Security operations management. In one of the more substantial additions to the exam, the revised CCSP now includes an entire objective on managing security operations. CCSP candidates should be familiar with the role of the Security Operations Center (SOC) and how it monitors security controls, performs log capture and analysis, and facilitates incident response efforts.

In addition, this objective includes questions about monitoring specific security technologies, including firewalls, intrusion detection systems (IDS), intrusion prevention systems (IPS), honeypots, vulnerability assessments, and network security groups.

Privacy regulations compliance. The world of privacy changed significantly in 2018 with the rollout of the European Union's General Data Protection Regulation (GDPR) and the revised CCSP exam incorporates knowledge of GDPR as well as the Generally Accepted Privacy Principles (GAPP) and the ISO 27018 standard.

Risk treatment options. In line with an increased emphasis on risk management, the new CCSP exam acknowledges that there is more than one way to address risks in an organization. The old exam only covered risk mitigation techniques, while the new exam expands that coverage to include avoiding, modifying, sharing, and retaining risks.

Those are the major new topics covered on the CCSP exam. While these changes do significantly modernize the exam, they don't reflect a large amount of new material that you'll need to learn. If you've already prepared for the exam using the old objectives, you'll just want to refresh your knowledge of these new issues before exam day.

CCSP Exam Structure Remains Largely Intact

While the exam does cover these new topics, there is much that hasn't changed as well. Most of the core content remains the same from the 2015 exam to the 2019 version. The six CCSP domains remain largely intact, with some minor changes in naming. The old Architectural Concepts & Design Requirements domain is now titled Cloud Concepts, Architecture and Design, while the Operations domain has the more descriptive title of Cloud Security Operations. The Legal & Compliance domain also picked up a new word and is now called Legal, Risk & Compliance.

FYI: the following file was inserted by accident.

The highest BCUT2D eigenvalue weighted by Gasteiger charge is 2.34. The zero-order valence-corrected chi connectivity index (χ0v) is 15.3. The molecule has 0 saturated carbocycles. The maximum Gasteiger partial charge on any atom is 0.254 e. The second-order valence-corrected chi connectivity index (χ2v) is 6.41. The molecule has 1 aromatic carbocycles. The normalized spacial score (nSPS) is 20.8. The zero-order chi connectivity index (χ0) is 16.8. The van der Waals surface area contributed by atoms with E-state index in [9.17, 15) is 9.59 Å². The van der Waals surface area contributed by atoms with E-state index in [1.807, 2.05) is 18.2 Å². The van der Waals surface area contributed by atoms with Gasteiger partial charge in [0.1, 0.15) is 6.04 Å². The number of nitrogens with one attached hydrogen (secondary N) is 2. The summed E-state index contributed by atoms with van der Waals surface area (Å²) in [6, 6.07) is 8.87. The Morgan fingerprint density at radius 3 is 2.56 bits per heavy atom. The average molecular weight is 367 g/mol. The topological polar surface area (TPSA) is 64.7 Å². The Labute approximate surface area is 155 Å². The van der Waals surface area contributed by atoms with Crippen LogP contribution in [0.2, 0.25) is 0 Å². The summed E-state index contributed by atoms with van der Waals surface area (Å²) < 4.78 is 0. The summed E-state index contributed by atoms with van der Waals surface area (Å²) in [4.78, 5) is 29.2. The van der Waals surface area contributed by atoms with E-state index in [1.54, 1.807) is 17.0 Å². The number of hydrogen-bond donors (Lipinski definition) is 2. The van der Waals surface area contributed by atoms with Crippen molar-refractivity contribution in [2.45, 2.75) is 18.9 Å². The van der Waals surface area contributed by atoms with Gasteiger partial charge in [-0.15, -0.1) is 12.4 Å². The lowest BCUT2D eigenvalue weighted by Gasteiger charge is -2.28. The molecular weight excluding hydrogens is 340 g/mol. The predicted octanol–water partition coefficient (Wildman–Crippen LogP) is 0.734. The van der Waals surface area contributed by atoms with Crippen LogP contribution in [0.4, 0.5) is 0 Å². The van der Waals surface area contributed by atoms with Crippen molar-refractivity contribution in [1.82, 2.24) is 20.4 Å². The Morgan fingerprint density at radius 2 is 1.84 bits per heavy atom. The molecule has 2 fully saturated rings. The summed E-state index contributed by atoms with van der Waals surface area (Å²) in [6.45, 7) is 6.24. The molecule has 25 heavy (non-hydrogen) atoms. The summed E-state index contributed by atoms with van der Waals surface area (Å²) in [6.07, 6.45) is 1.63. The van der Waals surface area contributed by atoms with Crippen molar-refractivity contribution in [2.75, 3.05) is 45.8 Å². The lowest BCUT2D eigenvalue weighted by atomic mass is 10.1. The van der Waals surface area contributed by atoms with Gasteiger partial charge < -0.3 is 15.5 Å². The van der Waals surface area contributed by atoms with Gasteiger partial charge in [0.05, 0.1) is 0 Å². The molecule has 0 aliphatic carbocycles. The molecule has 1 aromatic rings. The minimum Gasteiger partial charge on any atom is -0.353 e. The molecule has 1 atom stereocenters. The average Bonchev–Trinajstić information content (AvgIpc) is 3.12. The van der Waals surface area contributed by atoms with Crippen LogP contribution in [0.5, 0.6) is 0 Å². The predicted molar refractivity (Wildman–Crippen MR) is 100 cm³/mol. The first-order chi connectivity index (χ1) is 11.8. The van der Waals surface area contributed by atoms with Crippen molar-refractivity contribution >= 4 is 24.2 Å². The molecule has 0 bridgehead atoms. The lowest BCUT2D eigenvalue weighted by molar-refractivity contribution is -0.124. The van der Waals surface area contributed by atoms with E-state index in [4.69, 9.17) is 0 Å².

The exam writers also made some slight adjustments to the domain weightings. Here's a summary of the changes (using the new domain names):

Mike Chapple 2-26-2019 Figure 1

There is one major structural change to the exam. While CCSP candidates will still need to answer 125 questions during the exam period, they'll need to answer them more quickly. Starting in August, candidates will only have three hours to complete the exam, while they had four hours to finish the original test. That decreases the time per question from 115 seconds to 86 seconds.

Overall, this revision of the CCSP exam is more of a minor update than a major refresh. You'll certainly find coverage of topics that have increased in importance over the last four years and repeat test takers will note the 25 percent reduction in time, but the core structure of the CCSP exam remains intact with this revision.

About the Author

Mike Chapple is Senior Director for IT Service Delivery at the University of Notre Dame. Mike is CISSP certified and holds bachelor’s and doctoral degrees in computer science and engineering from Notre Dame, with a master’s degree in computer science from the University of Idaho and an MBA from Auburn University.